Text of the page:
Say for example, I’m really, really into my cars and automotive. I get an email into my inbox that’s a perfect match for me because there’s a company promoting modifications to cars. Now, they have to convey their message to me early in the subject line, it could be something along the lines of, “Check out these new mods for your car,” or, “Petrol head? Ask me the question. Am I a petrol head, am I really into my cars?” Getting that message early on in the subject line is absolutely crucial to getting good open rates.
What’s next? Well, once you’ve found your relevancy, what is next is the actual subject matter. You’ve got the relevancy match, you need to tell people why you should open their message. It could be an offer, it could be a deal, it could be a new product coming out, a new product line. You have to get people the hook as in, “What? Isn’t it for me to open this email message?” From that point on, looking at the relevancy and the hook, those two things combined will make people want to open your email.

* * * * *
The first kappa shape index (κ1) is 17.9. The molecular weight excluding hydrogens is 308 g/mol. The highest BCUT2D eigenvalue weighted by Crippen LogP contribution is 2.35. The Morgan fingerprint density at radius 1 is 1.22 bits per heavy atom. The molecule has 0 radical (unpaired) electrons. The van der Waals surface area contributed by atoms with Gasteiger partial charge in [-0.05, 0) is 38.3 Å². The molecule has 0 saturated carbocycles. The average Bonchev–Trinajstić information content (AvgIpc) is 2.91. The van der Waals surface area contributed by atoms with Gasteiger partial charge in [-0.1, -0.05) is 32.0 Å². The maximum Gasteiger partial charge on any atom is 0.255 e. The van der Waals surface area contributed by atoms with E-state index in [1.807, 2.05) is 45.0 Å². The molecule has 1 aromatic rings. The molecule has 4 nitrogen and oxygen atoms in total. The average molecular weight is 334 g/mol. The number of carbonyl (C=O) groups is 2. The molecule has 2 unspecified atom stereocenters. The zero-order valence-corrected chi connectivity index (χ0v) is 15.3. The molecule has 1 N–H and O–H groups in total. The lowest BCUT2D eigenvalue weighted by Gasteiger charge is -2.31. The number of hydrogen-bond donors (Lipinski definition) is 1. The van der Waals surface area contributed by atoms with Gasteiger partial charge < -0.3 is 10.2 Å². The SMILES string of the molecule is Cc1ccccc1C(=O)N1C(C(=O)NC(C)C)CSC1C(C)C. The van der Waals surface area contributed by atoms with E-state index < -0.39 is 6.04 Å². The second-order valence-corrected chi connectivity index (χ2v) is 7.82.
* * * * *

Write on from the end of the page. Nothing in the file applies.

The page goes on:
Staying true to marketing 101, you’ve built the relevancy, you’ve got the hook, so naturally what’s next is the call to action. What do you want the person to do when they open your email? Setting this expectation in the subject line is really key to getting good open rates, because people don’t want to read a message they don’t know what it’s for or what they want you to do. Defining that in the subject line becomes really, really crucial. Examples of call to actions, “Download the report. See the products. Buy now. Claim your discount,” all of these different things are meant to be call to actions in the subject line and it could all build great open rates to your email messages.